Protecting Your Rights And Your Future

When is an Arkansas DWI charge a felony offense?

On Behalf of | Feb 14, 2022 | Criminal Defense

In Arkansas, when someone gets behind the wheel after consuming alcohol, they may face driving while intoxicated (DWI) charges. A DWI offense is typically a misdemeanor that may carry fines, jail time, community service and a license suspension. It will affect your insurance costs and possibly your professional license, especially if you drive for work.

However, sometimes Arkansas prosecutors pursue felony charges against someone accused of drinking and driving. Felony charges usually mean bigger penalties for the person accused and a more serious blemish on your criminal record.

In what circumstances would a DWI in Arkansas become a felony offense?

When a driver has numerous prior charges

When someone had three prior DWI convictions within five years, the fourth becomes a felony offense. The possible penalties include between one and six years in prison or public service, up to $5,000 in fines and a four-year suspension of their driver’s license.

Drivers could even lose their vehicles for four offenses in a three-year period. For fifth or subsequent offenses, the penalties increase to up to 10 years in prison. The increased penalties associated with repeat DWI charges could be a reason to defend yourself even against a first-time charge.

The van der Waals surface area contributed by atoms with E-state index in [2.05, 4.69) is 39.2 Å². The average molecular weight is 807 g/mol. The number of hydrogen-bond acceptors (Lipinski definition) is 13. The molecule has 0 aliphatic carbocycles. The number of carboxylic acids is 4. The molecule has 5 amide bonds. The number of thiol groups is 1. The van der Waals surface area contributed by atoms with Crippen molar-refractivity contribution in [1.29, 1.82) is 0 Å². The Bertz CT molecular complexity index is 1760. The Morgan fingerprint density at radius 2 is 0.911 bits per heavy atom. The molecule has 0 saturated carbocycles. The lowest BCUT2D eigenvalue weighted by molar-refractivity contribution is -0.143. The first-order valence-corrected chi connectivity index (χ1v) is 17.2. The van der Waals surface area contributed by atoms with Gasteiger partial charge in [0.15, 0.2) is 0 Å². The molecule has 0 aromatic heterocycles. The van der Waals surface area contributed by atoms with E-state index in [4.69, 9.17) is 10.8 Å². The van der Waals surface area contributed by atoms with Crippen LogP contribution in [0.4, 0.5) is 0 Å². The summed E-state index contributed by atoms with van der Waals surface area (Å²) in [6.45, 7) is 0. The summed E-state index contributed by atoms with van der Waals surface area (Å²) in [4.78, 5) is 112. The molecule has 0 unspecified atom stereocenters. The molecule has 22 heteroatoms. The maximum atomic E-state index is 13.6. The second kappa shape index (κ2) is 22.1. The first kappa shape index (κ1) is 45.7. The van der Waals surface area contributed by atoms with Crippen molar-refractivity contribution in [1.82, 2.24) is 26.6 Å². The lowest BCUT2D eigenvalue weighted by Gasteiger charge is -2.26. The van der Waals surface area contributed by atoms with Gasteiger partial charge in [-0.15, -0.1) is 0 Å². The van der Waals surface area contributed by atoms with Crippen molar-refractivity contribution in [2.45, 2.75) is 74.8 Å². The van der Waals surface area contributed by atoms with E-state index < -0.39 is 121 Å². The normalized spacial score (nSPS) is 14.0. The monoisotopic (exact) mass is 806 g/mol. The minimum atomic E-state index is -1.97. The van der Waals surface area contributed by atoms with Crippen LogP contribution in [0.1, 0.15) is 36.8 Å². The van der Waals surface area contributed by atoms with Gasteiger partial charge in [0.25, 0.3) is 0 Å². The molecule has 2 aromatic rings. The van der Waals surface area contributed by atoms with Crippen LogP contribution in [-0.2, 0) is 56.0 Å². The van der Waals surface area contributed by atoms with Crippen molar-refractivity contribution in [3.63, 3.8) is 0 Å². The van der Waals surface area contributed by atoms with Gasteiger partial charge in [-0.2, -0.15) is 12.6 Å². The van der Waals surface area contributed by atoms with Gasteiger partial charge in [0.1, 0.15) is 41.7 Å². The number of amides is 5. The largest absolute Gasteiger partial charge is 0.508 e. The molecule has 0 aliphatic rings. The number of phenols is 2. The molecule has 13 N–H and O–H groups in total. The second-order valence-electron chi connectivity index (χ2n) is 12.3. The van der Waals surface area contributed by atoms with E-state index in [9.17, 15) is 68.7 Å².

When the driver causes a fatal wreck

If a driver under the influence of alcohol causes a fatal crash, they could face a felony charge. Arkansas prosecutors could pursue either misdemeanor or felony negligent homicide. If it is a felony charge, the penalties include between three and ten years in prison and up to $10,000 in fines.

Factors ranging from your driving record and your blood alcohol level to your actions after the crash will influence what degree of charges prosecutors seek after a fatal crash.

You can defend against DWI charges in criminal court

There are several ways that you might successfully defend against impaired driving allegations. You could provide an alternate explanation for a failed breath test based on your medical history. You might challenge the accuracy of the testing unit no. Some people can even fight back against DWI charges by showing that a police officer violated their rights by conducting an unfounded traffic stop.

Exploring all of your options for defending against DWI charges can help you avoid a criminal record and an increased risk of felony charges in the future.